The Influence of Mesoscale Eddies on the Internal Tide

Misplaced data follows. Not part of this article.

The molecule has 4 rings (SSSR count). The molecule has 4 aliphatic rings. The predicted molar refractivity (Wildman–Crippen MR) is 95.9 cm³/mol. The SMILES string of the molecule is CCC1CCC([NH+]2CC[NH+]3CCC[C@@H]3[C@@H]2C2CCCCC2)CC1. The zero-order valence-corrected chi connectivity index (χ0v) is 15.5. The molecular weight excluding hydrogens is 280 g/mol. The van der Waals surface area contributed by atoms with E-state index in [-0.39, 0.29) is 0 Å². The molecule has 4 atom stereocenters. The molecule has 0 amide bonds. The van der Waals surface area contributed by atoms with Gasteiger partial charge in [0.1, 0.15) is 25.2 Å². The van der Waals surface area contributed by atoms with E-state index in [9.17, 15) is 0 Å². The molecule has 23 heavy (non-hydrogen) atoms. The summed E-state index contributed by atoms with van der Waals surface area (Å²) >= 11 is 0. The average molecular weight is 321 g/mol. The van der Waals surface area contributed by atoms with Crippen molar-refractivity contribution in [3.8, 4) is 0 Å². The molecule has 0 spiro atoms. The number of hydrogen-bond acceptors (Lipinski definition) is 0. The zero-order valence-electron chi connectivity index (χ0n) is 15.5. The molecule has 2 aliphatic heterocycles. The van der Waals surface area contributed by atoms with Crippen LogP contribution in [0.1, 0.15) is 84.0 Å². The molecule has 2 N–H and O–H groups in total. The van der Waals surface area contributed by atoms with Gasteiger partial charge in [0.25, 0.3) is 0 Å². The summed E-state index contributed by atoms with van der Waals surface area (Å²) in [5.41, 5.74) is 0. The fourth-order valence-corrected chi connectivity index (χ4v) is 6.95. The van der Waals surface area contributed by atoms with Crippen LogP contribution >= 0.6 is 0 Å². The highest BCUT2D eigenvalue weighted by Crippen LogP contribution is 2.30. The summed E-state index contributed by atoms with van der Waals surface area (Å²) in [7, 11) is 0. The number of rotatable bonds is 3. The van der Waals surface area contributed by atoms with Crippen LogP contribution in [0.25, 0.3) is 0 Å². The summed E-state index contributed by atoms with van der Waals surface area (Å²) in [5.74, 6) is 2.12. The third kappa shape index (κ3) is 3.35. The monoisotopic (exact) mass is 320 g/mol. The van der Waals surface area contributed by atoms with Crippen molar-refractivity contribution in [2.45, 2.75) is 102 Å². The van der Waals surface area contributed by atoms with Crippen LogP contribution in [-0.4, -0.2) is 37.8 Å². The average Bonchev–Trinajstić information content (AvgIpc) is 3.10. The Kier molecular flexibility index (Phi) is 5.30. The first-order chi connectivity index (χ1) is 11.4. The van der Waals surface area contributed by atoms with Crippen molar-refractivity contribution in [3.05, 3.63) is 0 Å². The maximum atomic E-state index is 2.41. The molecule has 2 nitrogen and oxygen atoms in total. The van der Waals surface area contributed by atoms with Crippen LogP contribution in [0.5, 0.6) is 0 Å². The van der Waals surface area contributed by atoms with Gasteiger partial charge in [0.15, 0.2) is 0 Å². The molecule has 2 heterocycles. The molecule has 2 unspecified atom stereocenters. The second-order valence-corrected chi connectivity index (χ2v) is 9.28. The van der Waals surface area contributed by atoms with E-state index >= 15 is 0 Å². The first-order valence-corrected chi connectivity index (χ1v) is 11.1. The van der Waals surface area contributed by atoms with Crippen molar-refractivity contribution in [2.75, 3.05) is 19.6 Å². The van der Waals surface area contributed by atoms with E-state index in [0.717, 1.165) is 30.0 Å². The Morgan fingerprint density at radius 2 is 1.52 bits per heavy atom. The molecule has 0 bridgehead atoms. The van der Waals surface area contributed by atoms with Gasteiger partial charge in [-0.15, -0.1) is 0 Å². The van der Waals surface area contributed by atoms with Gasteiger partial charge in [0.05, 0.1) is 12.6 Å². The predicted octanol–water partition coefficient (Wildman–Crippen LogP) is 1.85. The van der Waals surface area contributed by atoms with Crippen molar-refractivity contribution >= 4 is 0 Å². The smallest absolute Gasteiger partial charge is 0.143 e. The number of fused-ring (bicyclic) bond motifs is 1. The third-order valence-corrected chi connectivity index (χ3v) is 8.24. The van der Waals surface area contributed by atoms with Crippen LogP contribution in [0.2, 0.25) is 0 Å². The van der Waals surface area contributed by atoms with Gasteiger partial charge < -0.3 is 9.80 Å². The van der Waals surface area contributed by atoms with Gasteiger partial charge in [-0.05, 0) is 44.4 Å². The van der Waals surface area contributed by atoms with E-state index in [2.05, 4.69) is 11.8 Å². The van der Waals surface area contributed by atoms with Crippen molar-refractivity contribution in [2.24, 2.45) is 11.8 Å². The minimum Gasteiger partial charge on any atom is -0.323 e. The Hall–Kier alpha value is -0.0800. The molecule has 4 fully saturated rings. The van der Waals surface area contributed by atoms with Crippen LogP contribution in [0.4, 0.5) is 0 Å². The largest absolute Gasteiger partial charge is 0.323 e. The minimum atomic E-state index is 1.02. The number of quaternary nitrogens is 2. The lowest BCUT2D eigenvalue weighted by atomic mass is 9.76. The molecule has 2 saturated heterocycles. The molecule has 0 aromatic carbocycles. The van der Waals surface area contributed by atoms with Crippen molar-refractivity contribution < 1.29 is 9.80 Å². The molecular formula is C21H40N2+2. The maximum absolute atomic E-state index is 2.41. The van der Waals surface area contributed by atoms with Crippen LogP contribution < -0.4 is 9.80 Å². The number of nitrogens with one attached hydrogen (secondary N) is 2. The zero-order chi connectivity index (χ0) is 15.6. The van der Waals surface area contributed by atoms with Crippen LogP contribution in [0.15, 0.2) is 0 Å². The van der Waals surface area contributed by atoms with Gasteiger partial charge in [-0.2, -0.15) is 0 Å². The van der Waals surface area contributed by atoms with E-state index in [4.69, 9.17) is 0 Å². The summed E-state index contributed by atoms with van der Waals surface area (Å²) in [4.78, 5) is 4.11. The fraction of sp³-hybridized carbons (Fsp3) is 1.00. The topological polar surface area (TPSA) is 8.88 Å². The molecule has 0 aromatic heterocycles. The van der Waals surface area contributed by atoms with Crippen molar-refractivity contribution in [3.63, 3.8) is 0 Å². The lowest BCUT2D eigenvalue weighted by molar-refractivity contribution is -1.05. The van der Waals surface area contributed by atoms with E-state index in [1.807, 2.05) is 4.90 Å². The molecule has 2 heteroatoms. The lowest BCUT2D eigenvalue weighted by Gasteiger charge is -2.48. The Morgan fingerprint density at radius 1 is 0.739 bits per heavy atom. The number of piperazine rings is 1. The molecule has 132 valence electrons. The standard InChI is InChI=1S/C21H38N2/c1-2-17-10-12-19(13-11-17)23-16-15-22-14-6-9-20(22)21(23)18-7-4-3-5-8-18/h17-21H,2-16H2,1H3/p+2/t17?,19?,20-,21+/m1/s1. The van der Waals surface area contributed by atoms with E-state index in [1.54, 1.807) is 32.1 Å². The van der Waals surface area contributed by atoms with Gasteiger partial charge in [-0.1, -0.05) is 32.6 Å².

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The barotropic tide dissipates a well established estimate of 2.5 TW of energy at the M2 frequency. Bottom topography is responsible for part of this dissipation, and the generation of the internal tide is also partly responsible. The fate of this energy is largely described by a cascade from large scales to small scales by non-linear wave-wave interactions where it gets dissipated. This thesis aims to investigate how the presence of mesoscale eddies (vortices) in the ocean affect the internal tide. Previous work has looked at the interaction of the barotropic tide with eddies. Krauss (1999) found that the interaction can produce a modulated internal tide, however a scaling analysis suggests that the effect may not be as strong as reported. The MITgcm is used to simulate internal wave generation by barotropic flow over topography and comparisons are made with Dr. Lamb's IGW model. Baroclinic eddies are analytically prescribed and then geostrophically adjusted also using the MITgcm. Finally, the two are combined, and the internal tide field is analysed with and without the presence of eddies of various magnitude and length scales. The results of this investigation do not find a strong transfer of energy between modes; the modal distribution of energy in the internal tide remains the same when an eddy is added. However, focusing and shadow beams of internal waves are produced in the wake of an eddy as the internal waves pass through it. The beams show very strong variations in intensity, vertically integrated energy flux can reduce almost to zero in the shadow regions and increase more than double in the focusing regions. Modal decomposition of the horizontal flow field reveals that mode 2 and 3 waves are most strongly affected by the eddies and contribute strongly to the formation of the beams. Mode 1 appears to be less affected by the eddy. The larger wavelength and faster group velocity of mode 1 supports the notion that the eddy interacts with it less.